Cooking Styles

Learn about the following cooking styles. Most species lend themselves to a wide variety of cooking styles and, with a little guidance, seafood is one of the easiest foods to cook - so feel free to experiment....and enjoy! Select a recipe from the list.

 
 
 
 
 
 
 
 
 
 
 
 
 
 
 
 
 
 
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Pasta

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Pasta

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The original fast food, pasta is one of the quickest, easiest meals to whip up - on the table from whoa to go in less time than it takes for the pizza delivery boy to arrive!

With a few pantry staples and some fresh herbs from the garden or window box, virtually any seafood can be made into a delicious, healthy pasta sauce.

Pasta comes in two basic forms: dried (more typical of southern Italy) and fresh (more common in the north). Dried pasta is best used for more robust, often tomato-based, sauces while fresh pasta is used for more delicate sauces. Only buy dried pasta made from durum wheat (a particularly hard variety of wheat). The best is extruded through bronze rollers, which leave a rougher, more porous surface for the sauce to cling to, it’s often labelled ‘artigianale’. Fresh pasta is now widely available from speciality shops, or you can make your own.

Different pasta shapes suit different types of sauces. Short pastas, such as penne, rigatoni, or conchiglie (shells), are great with a textured sauce as they trap the chunks of sauce inside their hollows. Long pastas, like spaghetti and fettuccine, are best with a smooth sauce, such as a simple tomato sauce or olive oil, garlic and parsley. Tiny pasta shapes such as risoni or stellini add texture to soups.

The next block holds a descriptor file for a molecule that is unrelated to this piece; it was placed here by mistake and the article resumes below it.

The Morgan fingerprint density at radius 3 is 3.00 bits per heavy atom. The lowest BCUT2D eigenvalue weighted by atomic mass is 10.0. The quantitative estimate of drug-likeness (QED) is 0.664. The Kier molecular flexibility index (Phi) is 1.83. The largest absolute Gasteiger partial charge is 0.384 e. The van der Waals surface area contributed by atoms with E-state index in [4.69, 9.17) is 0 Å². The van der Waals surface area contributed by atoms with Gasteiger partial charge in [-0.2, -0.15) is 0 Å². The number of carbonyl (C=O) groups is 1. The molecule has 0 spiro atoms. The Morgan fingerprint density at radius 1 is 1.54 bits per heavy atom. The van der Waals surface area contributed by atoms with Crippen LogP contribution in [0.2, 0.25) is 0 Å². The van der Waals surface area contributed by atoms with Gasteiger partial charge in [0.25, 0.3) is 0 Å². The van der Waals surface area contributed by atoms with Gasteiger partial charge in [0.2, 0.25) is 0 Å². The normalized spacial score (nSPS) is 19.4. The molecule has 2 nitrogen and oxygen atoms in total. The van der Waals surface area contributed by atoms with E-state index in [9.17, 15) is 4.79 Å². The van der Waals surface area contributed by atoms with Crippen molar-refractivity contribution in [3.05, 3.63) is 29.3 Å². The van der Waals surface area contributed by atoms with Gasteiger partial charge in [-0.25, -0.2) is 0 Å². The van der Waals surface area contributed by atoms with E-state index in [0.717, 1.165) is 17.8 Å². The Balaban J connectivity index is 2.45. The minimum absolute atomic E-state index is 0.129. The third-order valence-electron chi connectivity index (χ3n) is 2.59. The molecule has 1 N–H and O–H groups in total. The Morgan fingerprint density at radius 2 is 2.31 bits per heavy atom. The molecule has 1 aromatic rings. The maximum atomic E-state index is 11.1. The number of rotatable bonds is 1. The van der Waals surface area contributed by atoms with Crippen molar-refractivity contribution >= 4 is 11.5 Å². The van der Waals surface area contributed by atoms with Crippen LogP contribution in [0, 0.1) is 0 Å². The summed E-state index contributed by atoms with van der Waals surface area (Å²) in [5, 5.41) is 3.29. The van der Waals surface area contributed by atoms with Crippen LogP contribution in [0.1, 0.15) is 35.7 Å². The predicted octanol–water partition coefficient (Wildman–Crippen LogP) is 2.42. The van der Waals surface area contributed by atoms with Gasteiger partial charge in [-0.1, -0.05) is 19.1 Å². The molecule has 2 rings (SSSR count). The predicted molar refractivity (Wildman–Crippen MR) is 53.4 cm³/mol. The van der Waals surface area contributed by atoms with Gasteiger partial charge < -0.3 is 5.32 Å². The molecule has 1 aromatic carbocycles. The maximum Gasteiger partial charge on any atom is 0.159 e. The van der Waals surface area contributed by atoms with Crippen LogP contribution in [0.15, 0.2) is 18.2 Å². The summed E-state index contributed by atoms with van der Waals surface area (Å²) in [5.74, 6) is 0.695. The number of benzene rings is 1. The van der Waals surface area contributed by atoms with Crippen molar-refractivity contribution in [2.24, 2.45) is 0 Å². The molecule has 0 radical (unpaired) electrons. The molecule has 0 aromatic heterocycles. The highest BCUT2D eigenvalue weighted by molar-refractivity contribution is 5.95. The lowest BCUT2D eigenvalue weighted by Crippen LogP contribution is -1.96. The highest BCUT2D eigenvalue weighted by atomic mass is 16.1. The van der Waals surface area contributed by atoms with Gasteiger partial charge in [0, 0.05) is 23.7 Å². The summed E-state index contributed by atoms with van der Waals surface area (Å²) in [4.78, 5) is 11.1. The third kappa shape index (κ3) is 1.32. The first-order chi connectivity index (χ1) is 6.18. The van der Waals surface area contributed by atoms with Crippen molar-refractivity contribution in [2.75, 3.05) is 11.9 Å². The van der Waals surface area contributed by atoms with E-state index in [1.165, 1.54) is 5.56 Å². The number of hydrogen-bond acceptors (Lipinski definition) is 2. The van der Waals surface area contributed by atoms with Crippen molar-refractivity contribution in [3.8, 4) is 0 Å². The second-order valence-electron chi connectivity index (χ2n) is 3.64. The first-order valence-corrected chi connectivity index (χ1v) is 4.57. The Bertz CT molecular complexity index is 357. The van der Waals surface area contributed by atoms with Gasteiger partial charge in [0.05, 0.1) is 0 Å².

Pasta should always be cooked in plenty of salted, rapidly boiling water: 4 litres of water, at least, for every 500g of pasta, with 10g of salt per litre. Cook dried pasta until it’s al dente (literally ‘to the tooth’), which means it still has some bite to it. Fresh pasta cooks a lot quicker than dried, usually taking just 2-3 minutes to float to the top of the water, the sign that it’s ready. Once the pasta is cooked, act quickly: drain in a large colander (reserving some of the cooking water to moisten the sauce if need be), toss it through the sauce so that every strand or piece is coated, and serve immediately in heated bowls.

When Italians eat pasta, that’s what they eat, not a plate of sauce with pasta swimming in it. The pasta is the food and the sauce simply a dressing to flavour it. Australians have become used to pasta served with a lot more sauce than would ever be served in Italy; try it the Italian way, then by all means, adjust to suit your own taste.

Create your own combinations such as:

  • Pan-fried sardines broken up through bigoli (thick, hollow wholemeal pasta) with olive oil, garlic and parsley
  • Diced prawns, tomato, onion, mint and olive oil tossed through fregola (Sardinian pasta shaped like large couscous)
  • Sliced raw sashimi-grade tuna tossed through trofie, strozzapreti, or other twisted pasta shapes with shaved radicchio, olive oil and a touch of chilli